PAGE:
“An’ quite right o’ them, if’n ya’ ask me,” Grail muttered. “A bunch o’ people willin’ ta’ bend knee ta’ spirits o’ desire or envy would’ na thought twice ta’ pray to a piece o’ a Demon, if’n it could answer them. When I was a lad, no meer’ than a year ‘d pass without rumor o’ one cult or another findin’ Demon worship in their midst.”
“Quite so, Grail. As such, the Myrmidons of Amn-Feng could not trust those who came after them with their greatest secrets, with the vault left forgotten and sealed.” The invoker tapped the book in his lap again. “Until now, that is. Based on these schematics, I’m fairly certain of the location of the treasury.” He spread the book, angling it into the pool of light about us. With one finger, Richter marked a corridor. “Here, on the third sublevel, running beneath what used to be the temple granary.”
I peered down at the parchment, ink purple with age. The notations and symbology were meaningless to me, but the stretch of hallway under Richter’s finger was heavily marked. There were no adjoining corridors or chambers nearby, however… certainly nothing like the vault that had been described.
“I wager by your puzzled expression, Saga, that this passage does not meet your expectations?”
I gave a shallow bob of my head, knowing a thorough explanation would be forthcoming.
“Indeed, the corridor would be an awkward placement for hidden lucre and a blasphemous object. That is why it lies beneath it.” The scholar’s finger traced a section of gibberish notation. “This indicates a section of blue granite flooring about thirty spans in length tiled in the opposite pattern from the rest of the hallway. When a pair of carvings on opposite sides of the hall are simultaneously depressed, the block beneath the slab should sink, providing access to whatever lies below.”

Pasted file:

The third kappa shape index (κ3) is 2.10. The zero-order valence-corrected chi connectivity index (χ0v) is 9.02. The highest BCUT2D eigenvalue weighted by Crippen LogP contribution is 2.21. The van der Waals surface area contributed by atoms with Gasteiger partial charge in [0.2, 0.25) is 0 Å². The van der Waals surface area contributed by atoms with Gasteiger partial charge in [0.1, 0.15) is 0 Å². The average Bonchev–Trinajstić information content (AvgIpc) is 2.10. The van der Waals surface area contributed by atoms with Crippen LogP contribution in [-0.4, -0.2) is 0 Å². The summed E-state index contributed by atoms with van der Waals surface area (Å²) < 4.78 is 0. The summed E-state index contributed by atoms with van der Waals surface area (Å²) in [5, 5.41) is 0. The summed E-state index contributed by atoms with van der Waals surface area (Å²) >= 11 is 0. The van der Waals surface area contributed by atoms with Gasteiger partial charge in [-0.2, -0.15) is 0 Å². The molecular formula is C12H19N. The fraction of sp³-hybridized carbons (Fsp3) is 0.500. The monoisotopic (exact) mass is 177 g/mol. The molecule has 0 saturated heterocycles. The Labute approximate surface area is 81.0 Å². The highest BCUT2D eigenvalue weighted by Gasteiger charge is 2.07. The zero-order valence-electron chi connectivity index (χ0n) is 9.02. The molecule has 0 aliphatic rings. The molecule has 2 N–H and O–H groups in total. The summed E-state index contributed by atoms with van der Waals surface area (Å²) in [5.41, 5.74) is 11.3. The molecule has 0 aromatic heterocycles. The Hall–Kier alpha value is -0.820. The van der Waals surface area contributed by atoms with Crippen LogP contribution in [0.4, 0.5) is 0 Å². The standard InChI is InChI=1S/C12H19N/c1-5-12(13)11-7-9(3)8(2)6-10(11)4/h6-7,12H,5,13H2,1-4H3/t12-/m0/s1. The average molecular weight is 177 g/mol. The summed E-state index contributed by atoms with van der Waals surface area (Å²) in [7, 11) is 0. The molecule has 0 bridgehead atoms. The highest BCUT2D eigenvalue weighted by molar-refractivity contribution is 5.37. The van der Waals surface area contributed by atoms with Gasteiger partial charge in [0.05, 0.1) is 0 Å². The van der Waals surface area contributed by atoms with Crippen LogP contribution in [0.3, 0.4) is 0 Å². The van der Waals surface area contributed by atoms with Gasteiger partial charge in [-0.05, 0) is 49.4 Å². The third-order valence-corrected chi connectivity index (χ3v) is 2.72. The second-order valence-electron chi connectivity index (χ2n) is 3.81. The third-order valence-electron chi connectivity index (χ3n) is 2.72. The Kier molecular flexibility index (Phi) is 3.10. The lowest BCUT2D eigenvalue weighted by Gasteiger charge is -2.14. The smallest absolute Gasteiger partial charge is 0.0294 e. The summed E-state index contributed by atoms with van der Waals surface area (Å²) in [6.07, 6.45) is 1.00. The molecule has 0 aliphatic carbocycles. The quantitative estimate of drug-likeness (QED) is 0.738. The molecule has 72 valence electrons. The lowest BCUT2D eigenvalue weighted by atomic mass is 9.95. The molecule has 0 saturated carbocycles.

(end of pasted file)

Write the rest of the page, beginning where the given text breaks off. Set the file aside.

“Whatever lies below? Doesn’t it say?” Ialae had caught a note of uncertainty in Richter’s voice.
“…Not as such. The dimensions of the hidden chamber are briefly referenced, but the sketches of that hidden sublevel are conspicuously absent from the codex. Still, this is the only concealed chamber of appropriate size located in still extant portions of the fortress.”
I blinked a bit at that. “So, you’re saying that the whole vault could be somewhere at the bottom of this…what did you call it? ‘Well of Souls’? What do we do if the heart is somewhere down there?” I shuddered at the thought of trying to plum those dark and watery depths. It seemed a quick path to Death and nothing more.
Richter actually laughed at that. “If that is truly the case, then Kage will have just as hard a time of it as we. A few thousand talents of stone and a sea’s worth of water should keep it out of his grasp for quite some time, never mind the trapped spirits that give the sinkhole its title.”
We were all silent for a moment at that, Richter’s unexpected revelation giving us pause.
“What trapped spirits?” My voice was like the surface of a frozen lake: cold, hard and even.
Richter’s eyes were fixed on the text in his lap as he coughed nervously into his hand. “You could not have thought the name ‘Well of Souls’ to be sagacious hyperbole, could you? As I said before, whatever happened during the fall of Amn-Feng left a depression in warp and weft of the local ley-lines. Anything that perishes within the confines of the ruins cannot escape.”
“So, all the soldiers and crusaders who fell with Amn-Feng…” Ialae trailed off, unable to voice the blackness in her thoughts.
“Yes.” Richter looked up, meeting her eyes. “All now swirl somewhere in the depths of that pit.”
“Aren’t they going to just rise up and slay us the moment we arrive? The Shrouds beneath Brunt were certainly happy to oblige Kage’s wishes.” I wasn’t even trying to keep the shock from my voice. How had Richter overlooked this?